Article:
Greek classic resonates at Camp Pendleton
The reading of Sophocles’ classic drama “Ajax” was polished and powerful.
But the most dramatic parts of the Thursday-night performance may have been unscripted comments by Marines, Marine spouses and a Navy chaplain.
Written about 2,500 years ago, “Ajax” explores the torment of a Greek warrior returning from combat with thoughts of rage, revenge and suicide. His family and fellow soldiers struggle with his anger and feelings of having been dishonored and abandoned.
Comments from a panel and the audience after the production, part of the Pentagon-sponsored “Theater of War” project, showed anew that the aftereffects of war have changed little over the centuries.
Christina Whittemore said her husband, a helicopter crew chief deployed in Afghanistan, suffered nightmares and post-traumatic stress when he returned from Iraq. Like Ajax, he could not leave the horrors of war on the battlefield, she said.
“There have been times he’s jumped out of bed and sworn an Iraqi had just left the room,” she said.
Bri, who preferred to use only her first name, said her husband has been deployed 33 of the last 50 months. Each time he returns, his personality has changed, she said.
“He’s fine now, but it’s been a rough couple of years,” she said.
Mary-Margaret Marshall, whose husband is a counterintelligence officer, said she could identify with Ajax’s wife, Tecmessa, in her desire to shield their children from her husband’s moods.
“It’s not been easy; it’s been rough,” said Marshall, whose husband is in Afghanistan. “I have pictures of my husband with our children. That person no longer exists.”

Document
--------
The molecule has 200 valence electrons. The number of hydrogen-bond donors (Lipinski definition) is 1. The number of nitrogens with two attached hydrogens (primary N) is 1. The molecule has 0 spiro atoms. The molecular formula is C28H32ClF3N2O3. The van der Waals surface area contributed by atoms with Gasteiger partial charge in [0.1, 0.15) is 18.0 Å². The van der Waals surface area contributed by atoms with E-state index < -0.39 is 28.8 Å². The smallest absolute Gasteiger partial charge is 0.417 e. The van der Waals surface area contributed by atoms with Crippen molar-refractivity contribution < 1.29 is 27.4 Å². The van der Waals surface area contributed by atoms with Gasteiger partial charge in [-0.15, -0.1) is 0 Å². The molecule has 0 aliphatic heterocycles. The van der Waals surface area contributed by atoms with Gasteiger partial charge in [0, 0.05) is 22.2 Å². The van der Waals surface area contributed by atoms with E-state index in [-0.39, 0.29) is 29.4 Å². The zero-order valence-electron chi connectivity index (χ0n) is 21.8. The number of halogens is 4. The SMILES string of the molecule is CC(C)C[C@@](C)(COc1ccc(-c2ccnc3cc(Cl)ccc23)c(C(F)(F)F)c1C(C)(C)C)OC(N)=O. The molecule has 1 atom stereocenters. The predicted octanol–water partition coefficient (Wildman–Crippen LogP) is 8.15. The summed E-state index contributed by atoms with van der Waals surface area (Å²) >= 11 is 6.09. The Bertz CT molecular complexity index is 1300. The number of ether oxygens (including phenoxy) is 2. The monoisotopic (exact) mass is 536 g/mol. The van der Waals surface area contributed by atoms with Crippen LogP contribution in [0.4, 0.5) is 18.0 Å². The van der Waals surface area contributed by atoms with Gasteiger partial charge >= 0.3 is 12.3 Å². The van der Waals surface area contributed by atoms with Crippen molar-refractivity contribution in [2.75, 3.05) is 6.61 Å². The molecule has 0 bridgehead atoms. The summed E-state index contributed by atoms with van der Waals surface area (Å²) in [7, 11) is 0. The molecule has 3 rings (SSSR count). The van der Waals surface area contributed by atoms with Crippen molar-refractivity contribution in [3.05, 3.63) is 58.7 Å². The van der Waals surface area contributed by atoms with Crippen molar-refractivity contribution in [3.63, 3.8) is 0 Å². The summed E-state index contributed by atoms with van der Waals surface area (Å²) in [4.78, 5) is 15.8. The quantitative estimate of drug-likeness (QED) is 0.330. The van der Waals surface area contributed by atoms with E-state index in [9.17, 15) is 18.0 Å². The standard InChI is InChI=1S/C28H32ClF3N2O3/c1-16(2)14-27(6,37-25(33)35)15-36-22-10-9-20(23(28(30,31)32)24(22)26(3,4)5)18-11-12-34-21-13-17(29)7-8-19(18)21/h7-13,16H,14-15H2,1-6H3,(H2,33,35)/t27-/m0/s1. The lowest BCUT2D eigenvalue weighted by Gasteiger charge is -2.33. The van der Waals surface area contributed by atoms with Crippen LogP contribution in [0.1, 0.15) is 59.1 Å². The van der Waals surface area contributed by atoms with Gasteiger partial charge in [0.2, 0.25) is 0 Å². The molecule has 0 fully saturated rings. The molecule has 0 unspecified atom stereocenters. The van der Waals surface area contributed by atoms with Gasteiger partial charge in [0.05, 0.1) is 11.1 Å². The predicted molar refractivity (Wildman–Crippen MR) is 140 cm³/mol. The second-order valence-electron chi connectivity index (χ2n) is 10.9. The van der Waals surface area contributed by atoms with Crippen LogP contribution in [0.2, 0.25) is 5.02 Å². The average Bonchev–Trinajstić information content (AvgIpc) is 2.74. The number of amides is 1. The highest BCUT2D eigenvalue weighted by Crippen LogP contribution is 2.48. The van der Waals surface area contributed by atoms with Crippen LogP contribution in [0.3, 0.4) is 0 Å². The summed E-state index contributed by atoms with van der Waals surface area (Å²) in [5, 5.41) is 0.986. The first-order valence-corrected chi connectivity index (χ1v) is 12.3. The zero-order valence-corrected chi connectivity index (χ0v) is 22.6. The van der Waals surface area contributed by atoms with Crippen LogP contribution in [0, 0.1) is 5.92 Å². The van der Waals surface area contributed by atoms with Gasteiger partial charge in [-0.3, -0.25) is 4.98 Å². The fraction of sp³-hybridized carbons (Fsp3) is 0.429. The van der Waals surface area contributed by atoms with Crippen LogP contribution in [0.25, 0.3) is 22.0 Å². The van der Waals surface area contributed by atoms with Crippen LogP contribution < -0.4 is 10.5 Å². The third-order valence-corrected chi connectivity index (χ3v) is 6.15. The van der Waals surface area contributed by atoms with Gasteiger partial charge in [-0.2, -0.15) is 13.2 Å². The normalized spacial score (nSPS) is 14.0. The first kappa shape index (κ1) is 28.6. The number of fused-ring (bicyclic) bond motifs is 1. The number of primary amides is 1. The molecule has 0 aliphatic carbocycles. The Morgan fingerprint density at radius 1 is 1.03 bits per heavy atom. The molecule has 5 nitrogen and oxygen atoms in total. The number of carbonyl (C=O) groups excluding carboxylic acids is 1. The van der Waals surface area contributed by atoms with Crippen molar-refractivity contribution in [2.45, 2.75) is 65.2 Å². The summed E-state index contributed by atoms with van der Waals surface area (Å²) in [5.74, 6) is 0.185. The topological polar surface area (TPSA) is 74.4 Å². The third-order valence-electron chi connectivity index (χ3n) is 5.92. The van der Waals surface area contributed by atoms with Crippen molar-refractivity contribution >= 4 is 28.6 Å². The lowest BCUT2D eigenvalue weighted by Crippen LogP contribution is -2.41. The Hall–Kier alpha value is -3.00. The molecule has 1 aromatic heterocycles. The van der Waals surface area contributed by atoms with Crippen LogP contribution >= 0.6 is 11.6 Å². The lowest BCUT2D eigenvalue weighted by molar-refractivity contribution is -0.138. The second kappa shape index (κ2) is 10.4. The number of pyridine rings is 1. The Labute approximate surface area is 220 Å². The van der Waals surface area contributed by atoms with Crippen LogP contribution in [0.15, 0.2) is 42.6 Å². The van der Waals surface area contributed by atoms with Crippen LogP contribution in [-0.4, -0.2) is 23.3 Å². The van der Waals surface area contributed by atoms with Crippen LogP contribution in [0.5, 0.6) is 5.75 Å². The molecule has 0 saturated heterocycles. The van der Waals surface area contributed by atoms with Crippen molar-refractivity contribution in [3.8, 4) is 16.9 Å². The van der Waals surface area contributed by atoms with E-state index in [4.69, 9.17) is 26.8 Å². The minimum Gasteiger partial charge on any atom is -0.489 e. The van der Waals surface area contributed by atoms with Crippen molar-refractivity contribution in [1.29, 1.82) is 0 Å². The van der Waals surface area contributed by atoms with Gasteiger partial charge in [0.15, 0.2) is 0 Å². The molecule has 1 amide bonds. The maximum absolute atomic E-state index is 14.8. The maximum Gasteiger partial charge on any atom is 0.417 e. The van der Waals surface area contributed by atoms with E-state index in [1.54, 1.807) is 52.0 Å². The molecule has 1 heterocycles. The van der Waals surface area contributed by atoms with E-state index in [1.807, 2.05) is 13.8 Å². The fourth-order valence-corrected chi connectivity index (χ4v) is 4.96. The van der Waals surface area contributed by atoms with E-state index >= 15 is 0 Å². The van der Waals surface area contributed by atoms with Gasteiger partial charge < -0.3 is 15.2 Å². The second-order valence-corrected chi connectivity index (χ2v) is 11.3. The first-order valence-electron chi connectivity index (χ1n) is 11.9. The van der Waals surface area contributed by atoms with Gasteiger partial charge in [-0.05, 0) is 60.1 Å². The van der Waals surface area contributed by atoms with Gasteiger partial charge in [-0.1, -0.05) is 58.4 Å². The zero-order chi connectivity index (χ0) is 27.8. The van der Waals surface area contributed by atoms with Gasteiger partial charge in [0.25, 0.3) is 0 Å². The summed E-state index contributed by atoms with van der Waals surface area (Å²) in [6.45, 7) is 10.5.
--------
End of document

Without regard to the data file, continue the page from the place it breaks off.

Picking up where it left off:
Ellen Dunford, wife of Lt. Gen. Joseph Dunford, commander of the 1st Marine Expeditionary Force, said the character Athena seemed to symbolize the depression and confusion that can afflict returning troops. Athena, goddess of war, leads Ajax to take his rage out on farm animals. “She muddled his mind,” she said.
Sgt. Oscar Rauda, a combat veteran of Iraq and Afghanistan, said he knew what it was like to return from war and be unable to adjust to family life. Among other agonies, he remembered the young Marine who died in his arms.
He treated his wife badly and allowed underage Marines to drink, leading to time in the brig and a reduction in rank, Rauda said. Marines who should have helped him, he said, turned their backs on him — a theme straight from the play, as Ajax feels he has been cheated by his superiors.
“I lost my rank; I lost my soul,” Rauda said. “I feel like Ajax.”
After Ajax commits suicide, falling on his enemy’s sword, characters argue about whether he should be given a respectful funeral or scorned for having done something unmanly.
An infantry company commander and a chaplain said they have heard discussions like that. “We’re still struggling with how much difference there is between suicide and a combat death,” said Navy Capt. Ollis Mozon, base chaplain for Camp Pendleton.
Bryan Doerries, director and founder of the Theater of War project, said Marines tend to be his best audiences, possibly because of their intense focus on the “core values” of honor, courage and commitment.
Under a $3.7-million contract with the Pentagon, Doerries has brought his productions to dozens of U.S. military bases and other locations including the Pentagon, Walter Reed Army Medical Center, a shelter for homeless veterans, the Naval War College and various conferences.
The goal of the project is to show troops and their families that their problems are universal and to break down the stigma associated with seeking help.
Too many Marines still refuse to seek help, the panel agreed. Whittemore said she finally told her husband that he needed help.
“He said, ‘I can’t,’ and a tear came down his face,” she said.
Retired Marine Lt. Col. Jay Kopelman, an Iraq veteran and now executive director of the nonprofit organization Freedom Is Not Free, said it bears remembering that Sophocles was both a playwright and a general and that his audience consisted almost exclusively of combat veterans.
“He was issuing his ‘commander’s guide’ to his troops,” Kopelman said. “He was telling them: ‘Don’t let this happen to you, don’t let this happen to the men in your command.’ ”